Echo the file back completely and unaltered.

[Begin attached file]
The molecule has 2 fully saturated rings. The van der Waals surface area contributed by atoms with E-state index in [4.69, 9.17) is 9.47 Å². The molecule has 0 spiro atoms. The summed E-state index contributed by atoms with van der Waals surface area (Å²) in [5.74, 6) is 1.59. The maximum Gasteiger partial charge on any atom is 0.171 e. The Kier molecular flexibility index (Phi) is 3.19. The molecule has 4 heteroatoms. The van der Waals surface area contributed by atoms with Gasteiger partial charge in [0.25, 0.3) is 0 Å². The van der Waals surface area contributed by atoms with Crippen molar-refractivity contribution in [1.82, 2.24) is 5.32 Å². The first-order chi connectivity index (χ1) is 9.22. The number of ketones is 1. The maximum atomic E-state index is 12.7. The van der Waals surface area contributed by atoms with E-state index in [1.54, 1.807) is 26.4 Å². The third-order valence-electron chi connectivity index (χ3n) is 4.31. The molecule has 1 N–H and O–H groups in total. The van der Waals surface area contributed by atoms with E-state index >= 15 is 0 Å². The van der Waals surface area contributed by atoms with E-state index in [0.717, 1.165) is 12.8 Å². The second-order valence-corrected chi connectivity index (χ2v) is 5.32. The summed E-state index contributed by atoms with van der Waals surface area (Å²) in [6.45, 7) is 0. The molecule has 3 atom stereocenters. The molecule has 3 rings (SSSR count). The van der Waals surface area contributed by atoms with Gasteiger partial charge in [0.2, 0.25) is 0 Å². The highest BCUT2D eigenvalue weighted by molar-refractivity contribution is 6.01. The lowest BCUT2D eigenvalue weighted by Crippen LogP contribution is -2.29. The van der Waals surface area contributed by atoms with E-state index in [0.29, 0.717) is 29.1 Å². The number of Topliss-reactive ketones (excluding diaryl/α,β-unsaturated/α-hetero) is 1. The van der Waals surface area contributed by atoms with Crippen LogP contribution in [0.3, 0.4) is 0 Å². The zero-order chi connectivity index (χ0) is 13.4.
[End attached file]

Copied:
The molecule has 2 fully saturated rings. The van der Waals surface area contributed by atoms with E-state index in [4.69, 9.17) is 9.47 Å². The molecule has 0 spiro atoms. The summed E-state index contributed by atoms with van der Waals surface area (Å²) in [5.74, 6) is 1.59. The maximum Gasteiger partial charge on any atom is 0.171 e. The Kier molecular flexibility index (Phi) is 3.19. The molecule has 4 heteroatoms. The van der Waals surface area contributed by atoms with Gasteiger partial charge in [0.25, 0.3) is 0 Å². The van der Waals surface area contributed by atoms with Crippen molar-refractivity contribution in [1.82, 2.24) is 5.32 Å². The first-order chi connectivity index (χ1) is 9.22. The number of ketones is 1. The maximum atomic E-state index is 12.7. The van der Waals surface area contributed by atoms with E-state index in [1.54, 1.807) is 26.4 Å². The third-order valence-electron chi connectivity index (χ3n) is 4.31. The molecule has 1 N–H and O–H groups in total. The van der Waals surface area contributed by atoms with E-state index >= 15 is 0 Å². The van der Waals surface area contributed by atoms with E-state index in [0.717, 1.165) is 12.8 Å². The second-order valence-corrected chi connectivity index (χ2v) is 5.32. The summed E-state index contributed by atoms with van der Waals surface area (Å²) in [6.45, 7) is 0. The molecule has 3 atom stereocenters. The molecule has 3 rings (SSSR count). The van der Waals surface area contributed by atoms with Gasteiger partial charge in [0.2, 0.25) is 0 Å². The highest BCUT2D eigenvalue weighted by molar-refractivity contribution is 6.01. The lowest BCUT2D eigenvalue weighted by Crippen LogP contribution is -2.29. The van der Waals surface area contributed by atoms with E-state index in [0.29, 0.717) is 29.1 Å². The number of Topliss-reactive ketones (excluding diaryl/α,β-unsaturated/α-hetero) is 1. The van der Waals surface area contributed by atoms with Crippen LogP contribution in [0.3, 0.4) is 0 Å². The zero-order chi connectivity index (χ0) is 13.4.